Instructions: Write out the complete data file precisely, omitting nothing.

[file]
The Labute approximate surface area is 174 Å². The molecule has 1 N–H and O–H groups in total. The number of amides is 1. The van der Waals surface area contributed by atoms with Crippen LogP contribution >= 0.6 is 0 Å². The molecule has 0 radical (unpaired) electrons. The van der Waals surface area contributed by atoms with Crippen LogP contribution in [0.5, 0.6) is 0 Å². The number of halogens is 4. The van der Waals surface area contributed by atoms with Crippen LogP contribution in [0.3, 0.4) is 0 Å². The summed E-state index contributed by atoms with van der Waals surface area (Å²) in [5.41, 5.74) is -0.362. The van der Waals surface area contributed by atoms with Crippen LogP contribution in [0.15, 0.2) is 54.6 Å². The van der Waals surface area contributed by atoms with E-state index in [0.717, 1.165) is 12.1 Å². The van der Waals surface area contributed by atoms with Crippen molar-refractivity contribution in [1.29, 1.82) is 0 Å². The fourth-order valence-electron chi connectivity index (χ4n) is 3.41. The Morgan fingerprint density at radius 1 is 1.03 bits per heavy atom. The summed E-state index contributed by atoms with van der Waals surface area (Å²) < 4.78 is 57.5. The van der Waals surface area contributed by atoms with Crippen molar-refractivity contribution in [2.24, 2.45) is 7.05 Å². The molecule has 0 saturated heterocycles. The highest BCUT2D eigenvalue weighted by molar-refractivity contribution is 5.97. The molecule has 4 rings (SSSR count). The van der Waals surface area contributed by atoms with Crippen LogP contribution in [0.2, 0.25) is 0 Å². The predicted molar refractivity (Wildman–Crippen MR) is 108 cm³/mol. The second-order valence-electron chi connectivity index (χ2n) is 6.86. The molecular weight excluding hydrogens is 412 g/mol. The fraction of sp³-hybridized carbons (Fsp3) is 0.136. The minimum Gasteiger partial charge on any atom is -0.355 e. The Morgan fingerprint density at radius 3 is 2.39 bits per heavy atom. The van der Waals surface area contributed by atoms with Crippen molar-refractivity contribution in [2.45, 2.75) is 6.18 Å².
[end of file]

The Labute approximate surface area is 174 Å². The molecule has 1 N–H and O–H groups in total. The number of amides is 1. The van der Waals surface area contributed by atoms with Crippen LogP contribution >= 0.6 is 0 Å². The molecule has 0 radical (unpaired) electrons. The van der Waals surface area contributed by atoms with Crippen LogP contribution in [0.5, 0.6) is 0 Å². The number of halogens is 4. The van der Waals surface area contributed by atoms with Crippen LogP contribution in [0.3, 0.4) is 0 Å². The summed E-state index contributed by atoms with van der Waals surface area (Å²) in [5.41, 5.74) is -0.362. The van der Waals surface area contributed by atoms with Crippen LogP contribution in [0.15, 0.2) is 54.6 Å². The van der Waals surface area contributed by atoms with E-state index in [0.717, 1.165) is 12.1 Å². The van der Waals surface area contributed by atoms with Crippen molar-refractivity contribution in [1.29, 1.82) is 0 Å². The fourth-order valence-electron chi connectivity index (χ4n) is 3.41. The Morgan fingerprint density at radius 1 is 1.03 bits per heavy atom. The summed E-state index contributed by atoms with van der Waals surface area (Å²) < 4.78 is 57.5. The van der Waals surface area contributed by atoms with Crippen molar-refractivity contribution in [2.24, 2.45) is 7.05 Å². The molecule has 0 saturated heterocycles. The highest BCUT2D eigenvalue weighted by molar-refractivity contribution is 5.97. The molecule has 4 rings (SSSR count). The van der Waals surface area contributed by atoms with Crippen LogP contribution in [0.2, 0.25) is 0 Å². The predicted molar refractivity (Wildman–Crippen MR) is 108 cm³/mol. The second-order valence-electron chi connectivity index (χ2n) is 6.86. The molecular weight excluding hydrogens is 412 g/mol. The fraction of sp³-hybridized carbons (Fsp3) is 0.136. The minimum Gasteiger partial charge on any atom is -0.355 e. The Morgan fingerprint density at radius 3 is 2.39 bits per heavy atom. The van der Waals surface area contributed by atoms with Crippen molar-refractivity contribution in [2.45, 2.75) is 6.18 Å².